There’s a common division in philosophy and religion between “esoteric” schools of thought and “exoteric” schools. Exoteric thought is, if you will, predigested. The book, Plato and a Platypus walk into a bar, is an example of exoteric philosophy. Words mean one thing, and one thing only; alternate interpretations are frowned on; instruction is usually one-way. The Nicene Creed and the Westminster Catechism are both exoteric: either you know it or you don’t. Memorizing Shakespeare or Chaucer is exoteric: it’s right, almost right, or wrong.
Exoteric teachers frown on variability. When I memorized the first fifty lines of The General Prologue of Geoff Chaucer’s Canterbury Tales, my English teacher was dismayed at my pronunciation. “Chaucer read aloud with a Cheapside accent,” he’d say, shuddering in mild disgust.
The esoteric philosophies and religions, on the other hand, are grounded in personal experience. Zen, with its emphasis on practice and internal stillness, is esoteric. So is Qabalah, the original Jewish mystical track that has left deep imprints on Christianity and Islam and western culture. So is Sufism, with its emphasis on chanting and spinning.
It’s difficult to turn one kind of philosophy into the other. Neoplatonists don’t easily turn into evangelical Christians or vice versa. You don’t find Congregationalists and Rastafarians in deep conversation about the Calvinist roots of Hailie Selassie’s speeches.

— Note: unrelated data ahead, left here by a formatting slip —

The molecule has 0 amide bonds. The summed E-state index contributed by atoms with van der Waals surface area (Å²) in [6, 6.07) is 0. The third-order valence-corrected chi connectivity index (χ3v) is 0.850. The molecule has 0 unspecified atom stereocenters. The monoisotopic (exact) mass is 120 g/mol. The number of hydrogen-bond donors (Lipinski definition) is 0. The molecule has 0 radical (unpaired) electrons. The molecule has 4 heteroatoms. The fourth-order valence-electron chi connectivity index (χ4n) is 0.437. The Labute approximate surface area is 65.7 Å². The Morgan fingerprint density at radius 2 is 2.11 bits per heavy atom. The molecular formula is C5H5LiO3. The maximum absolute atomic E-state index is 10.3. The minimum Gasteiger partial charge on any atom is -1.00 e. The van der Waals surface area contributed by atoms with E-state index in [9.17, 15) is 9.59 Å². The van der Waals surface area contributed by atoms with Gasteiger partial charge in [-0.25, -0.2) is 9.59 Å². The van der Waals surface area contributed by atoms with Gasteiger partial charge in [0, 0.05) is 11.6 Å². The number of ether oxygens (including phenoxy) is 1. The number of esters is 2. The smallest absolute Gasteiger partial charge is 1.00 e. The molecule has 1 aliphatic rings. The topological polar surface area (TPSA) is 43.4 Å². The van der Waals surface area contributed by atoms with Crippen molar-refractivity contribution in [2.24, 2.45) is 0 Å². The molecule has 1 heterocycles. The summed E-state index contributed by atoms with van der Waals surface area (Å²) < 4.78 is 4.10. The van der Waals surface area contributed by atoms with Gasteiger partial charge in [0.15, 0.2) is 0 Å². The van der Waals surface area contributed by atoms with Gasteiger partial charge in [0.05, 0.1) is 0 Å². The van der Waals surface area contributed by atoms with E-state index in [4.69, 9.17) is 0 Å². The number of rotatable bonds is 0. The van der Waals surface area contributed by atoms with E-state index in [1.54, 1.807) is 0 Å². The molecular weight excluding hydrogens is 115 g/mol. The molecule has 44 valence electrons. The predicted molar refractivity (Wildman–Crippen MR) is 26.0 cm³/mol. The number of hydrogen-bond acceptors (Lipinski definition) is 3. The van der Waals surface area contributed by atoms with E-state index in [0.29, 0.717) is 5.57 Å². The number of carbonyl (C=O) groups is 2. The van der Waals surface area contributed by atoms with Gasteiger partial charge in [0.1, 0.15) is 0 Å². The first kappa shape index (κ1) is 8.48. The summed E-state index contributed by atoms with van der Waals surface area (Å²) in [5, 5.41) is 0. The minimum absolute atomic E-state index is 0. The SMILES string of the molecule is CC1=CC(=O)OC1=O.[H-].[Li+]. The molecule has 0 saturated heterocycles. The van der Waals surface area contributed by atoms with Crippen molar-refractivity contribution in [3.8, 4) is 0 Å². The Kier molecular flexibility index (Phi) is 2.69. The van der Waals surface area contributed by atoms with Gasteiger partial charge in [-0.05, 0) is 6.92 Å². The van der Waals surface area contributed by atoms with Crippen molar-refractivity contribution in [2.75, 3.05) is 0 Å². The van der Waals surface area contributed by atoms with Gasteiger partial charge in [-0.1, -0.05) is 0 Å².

But there’s a similarly complex and difficult-to-navigate relationship between the esoteric and exoteric teachers in another kind of school system: not the philosophical academies of Plato and Aristotle, but the modern academies of Dewey and Mann. Fill in the blank tests and vocabulary workbooks where every word has only one meaning are clearly exoteric. Reading the Iliad and Odyssey and Howl, and keeping a journal about what they mean to you, and producing a film with your classmates about them, is esoteric. In the first, there’s only one way to earn a perfect grade — place the orthodox answers with the orthodox questions. In the second, joy appears in the process of doing and learning and growing.
The real challenge we have is that businesses and government want esoteric schools. Those are the kinds of places that train bright, competent, creative people. Our school system is largely exoteric: only right answers unlock the doors to greater scholastic achievement.
Are you an esoteric or an exoteric teacher? Is your school exoteric or esoteric? How do you navigate between the two?